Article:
What Is SEC Form 19b-4?
SEC Form 19b-4 is a form that is used to inform the Securities and Exchange Commission (SEC) of a proposed rule change by a self-regulatory organization (SRO) pursuant to Rule 19b-4 under the Securities Exchange Act of 1934.
An SRO is a non-governmental body that exercises some degree of regulatory authority over an industry or profession. Examples of SROs in the financial industry would include stock exchanges such as the New York Stock Exchange (NYSE) or Nasdaq, registered clearing agencies such as the Depository Trust & Clearing Corporation (DTCC), and the Municipal Securities Rulemaking Board.
- SEC Form 19b-4 is used by covered self-regulatory organizations (SROs) to record a rule change with the SEC.
- Many stock exchanges and financial regulatory bodies are SROs, and so their bylaws, rules, and regulations must be filed with the SEC for public recordkeeping.
- This form, including relevant exhibits, is intended to elicit information necessary for the public to provide meaningful comment on the proposed rule change.
How SEC Form 19b-4 Works
Self-regulatory organizations (SROs) are required to file SEC Form 19b-4 with the SEC before making any changes to its rules, specifically with regard to trading rules. In the filing, the SRO must justify the new rules to SEC staff, making clear that the rule change supports fair trading markets, and provides investor protections and requisite oversight procedures.
All 19b-4 filings are made available on the SEC's Electronic Document Gathering, Analysis and Retrieval (EDGAR) system. Once the form is officially filed, the SEC review and approval or denial can take 90 days. The SEC staff will reject 19b-4 filings if any of the required information is excluded from the final filing.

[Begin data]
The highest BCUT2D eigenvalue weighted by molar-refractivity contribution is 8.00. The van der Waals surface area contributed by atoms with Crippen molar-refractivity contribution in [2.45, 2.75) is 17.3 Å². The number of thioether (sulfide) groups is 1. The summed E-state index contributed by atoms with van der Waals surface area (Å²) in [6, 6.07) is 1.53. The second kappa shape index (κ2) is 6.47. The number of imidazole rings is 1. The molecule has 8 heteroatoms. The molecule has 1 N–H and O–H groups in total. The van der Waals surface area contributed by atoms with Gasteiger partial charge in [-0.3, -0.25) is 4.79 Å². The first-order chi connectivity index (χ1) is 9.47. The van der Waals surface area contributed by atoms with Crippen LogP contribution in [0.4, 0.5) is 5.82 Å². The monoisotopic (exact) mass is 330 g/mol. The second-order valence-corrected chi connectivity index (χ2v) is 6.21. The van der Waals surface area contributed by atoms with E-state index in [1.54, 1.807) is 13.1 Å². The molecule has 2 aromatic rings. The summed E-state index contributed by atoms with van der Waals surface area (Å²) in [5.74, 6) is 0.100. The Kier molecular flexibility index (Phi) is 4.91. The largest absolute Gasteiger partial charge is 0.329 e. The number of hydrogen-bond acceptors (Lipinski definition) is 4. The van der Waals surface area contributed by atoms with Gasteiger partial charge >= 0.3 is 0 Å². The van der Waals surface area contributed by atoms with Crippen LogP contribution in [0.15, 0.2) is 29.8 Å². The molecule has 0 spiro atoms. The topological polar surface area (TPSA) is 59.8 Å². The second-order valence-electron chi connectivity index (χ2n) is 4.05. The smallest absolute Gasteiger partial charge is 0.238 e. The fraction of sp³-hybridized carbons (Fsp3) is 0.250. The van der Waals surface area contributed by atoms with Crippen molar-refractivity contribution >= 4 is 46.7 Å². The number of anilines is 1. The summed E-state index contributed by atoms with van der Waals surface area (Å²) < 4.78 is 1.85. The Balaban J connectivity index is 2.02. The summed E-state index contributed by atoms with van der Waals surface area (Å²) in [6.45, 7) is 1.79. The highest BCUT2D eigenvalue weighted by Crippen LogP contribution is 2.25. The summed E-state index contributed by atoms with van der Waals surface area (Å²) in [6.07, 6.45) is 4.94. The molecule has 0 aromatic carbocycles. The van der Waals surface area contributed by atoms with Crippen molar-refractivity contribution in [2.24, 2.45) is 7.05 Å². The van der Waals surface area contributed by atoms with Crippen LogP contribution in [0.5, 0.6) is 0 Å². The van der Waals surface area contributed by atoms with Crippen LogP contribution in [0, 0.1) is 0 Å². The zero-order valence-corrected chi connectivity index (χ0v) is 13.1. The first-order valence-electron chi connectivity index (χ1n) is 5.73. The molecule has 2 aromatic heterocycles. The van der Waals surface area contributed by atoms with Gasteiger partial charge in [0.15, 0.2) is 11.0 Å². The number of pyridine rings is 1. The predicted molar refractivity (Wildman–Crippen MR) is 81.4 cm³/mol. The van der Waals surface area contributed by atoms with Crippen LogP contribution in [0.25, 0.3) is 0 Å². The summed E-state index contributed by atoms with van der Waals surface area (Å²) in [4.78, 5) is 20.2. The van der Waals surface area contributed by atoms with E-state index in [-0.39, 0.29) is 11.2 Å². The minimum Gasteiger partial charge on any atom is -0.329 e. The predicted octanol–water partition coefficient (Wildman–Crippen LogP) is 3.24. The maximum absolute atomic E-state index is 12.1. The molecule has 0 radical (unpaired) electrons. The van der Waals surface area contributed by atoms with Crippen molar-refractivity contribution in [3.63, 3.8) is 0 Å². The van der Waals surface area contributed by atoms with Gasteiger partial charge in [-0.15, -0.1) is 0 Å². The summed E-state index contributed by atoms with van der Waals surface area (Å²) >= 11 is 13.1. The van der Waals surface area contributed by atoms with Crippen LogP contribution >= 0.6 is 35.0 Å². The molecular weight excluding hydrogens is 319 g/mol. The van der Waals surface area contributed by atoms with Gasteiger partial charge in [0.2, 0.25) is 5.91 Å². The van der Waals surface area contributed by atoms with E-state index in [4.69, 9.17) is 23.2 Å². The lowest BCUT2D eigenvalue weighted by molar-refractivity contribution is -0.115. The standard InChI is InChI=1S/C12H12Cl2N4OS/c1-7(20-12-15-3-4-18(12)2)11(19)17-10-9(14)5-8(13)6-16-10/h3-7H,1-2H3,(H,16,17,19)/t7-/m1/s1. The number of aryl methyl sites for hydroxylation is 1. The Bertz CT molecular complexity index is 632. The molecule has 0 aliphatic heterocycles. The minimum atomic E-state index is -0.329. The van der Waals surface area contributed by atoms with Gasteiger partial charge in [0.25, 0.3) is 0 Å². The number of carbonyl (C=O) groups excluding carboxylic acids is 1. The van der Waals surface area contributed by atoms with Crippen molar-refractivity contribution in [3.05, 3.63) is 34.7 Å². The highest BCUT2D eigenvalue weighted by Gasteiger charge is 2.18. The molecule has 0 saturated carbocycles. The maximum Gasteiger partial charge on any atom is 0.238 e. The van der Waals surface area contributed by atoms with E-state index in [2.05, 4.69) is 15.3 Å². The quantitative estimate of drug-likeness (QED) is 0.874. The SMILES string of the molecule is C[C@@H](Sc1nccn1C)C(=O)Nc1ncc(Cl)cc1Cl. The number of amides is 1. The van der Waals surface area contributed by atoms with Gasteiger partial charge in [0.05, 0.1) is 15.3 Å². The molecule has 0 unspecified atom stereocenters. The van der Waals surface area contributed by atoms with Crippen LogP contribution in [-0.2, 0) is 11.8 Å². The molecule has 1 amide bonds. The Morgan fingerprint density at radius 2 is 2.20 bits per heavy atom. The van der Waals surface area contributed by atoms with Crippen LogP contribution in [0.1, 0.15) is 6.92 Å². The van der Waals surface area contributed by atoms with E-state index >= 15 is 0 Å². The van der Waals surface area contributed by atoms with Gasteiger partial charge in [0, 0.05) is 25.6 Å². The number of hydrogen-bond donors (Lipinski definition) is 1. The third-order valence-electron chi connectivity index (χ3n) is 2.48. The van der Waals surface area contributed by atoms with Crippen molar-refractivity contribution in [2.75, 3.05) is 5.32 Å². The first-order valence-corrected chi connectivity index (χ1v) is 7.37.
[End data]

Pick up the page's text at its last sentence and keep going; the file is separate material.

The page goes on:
The SEC also invites the public to have their say. A public comment period follows each 19b-4 filing whereby other exchanges and the public can voice support or opposition to the proposed rule change. During this time, interested persons are invited to submit in writing their views and arguments, including whether the rule being proposed is consistent with the Securities Exchange Act of 1934.
Understanding Self-Regulatory Organizations (SROs)
Although SROs are private organizations, they are still subject to government-imposed regulation to a degree. The government delegates some aspects of the industry oversight to SROs. Any applicable laws or governmental regulations will apply and be primary while those set by the SRO become supplemental.
Since the SRO has some regulatory influence over an industry or profession, it can often serve as a watchdog to guard against fraud or unprofessional practices. The ability of an SRO to exercise regulatory authority, however, does not stem from a grant of power from the government.
Instead, SROs often accomplish control through internal mechanisms that regulate the flow of business operations. The authority may also come from an external agreement between like businesses. The purpose of these organizations is to govern from within while avoiding ties to a country's governance.
Examples of Self-Regulatory Organizations (SROs)
Some examples of SROs that would likely file a Form 19b-4 include:
- The New York Stock Exchange (NYSE)
- The Financial Planning Association (FPA)
- The Chicago Board of Trade (CBOT)
- The American Council of Life Insurers (ACLI)
- The Financial Industry Regulatory Authority (FINRA)
- The Fixed Income Clearing Corporation (FICC)
- The Options Clearing Corporation (OCC)
- The American Institute of Certified Public Accounts (AICPA)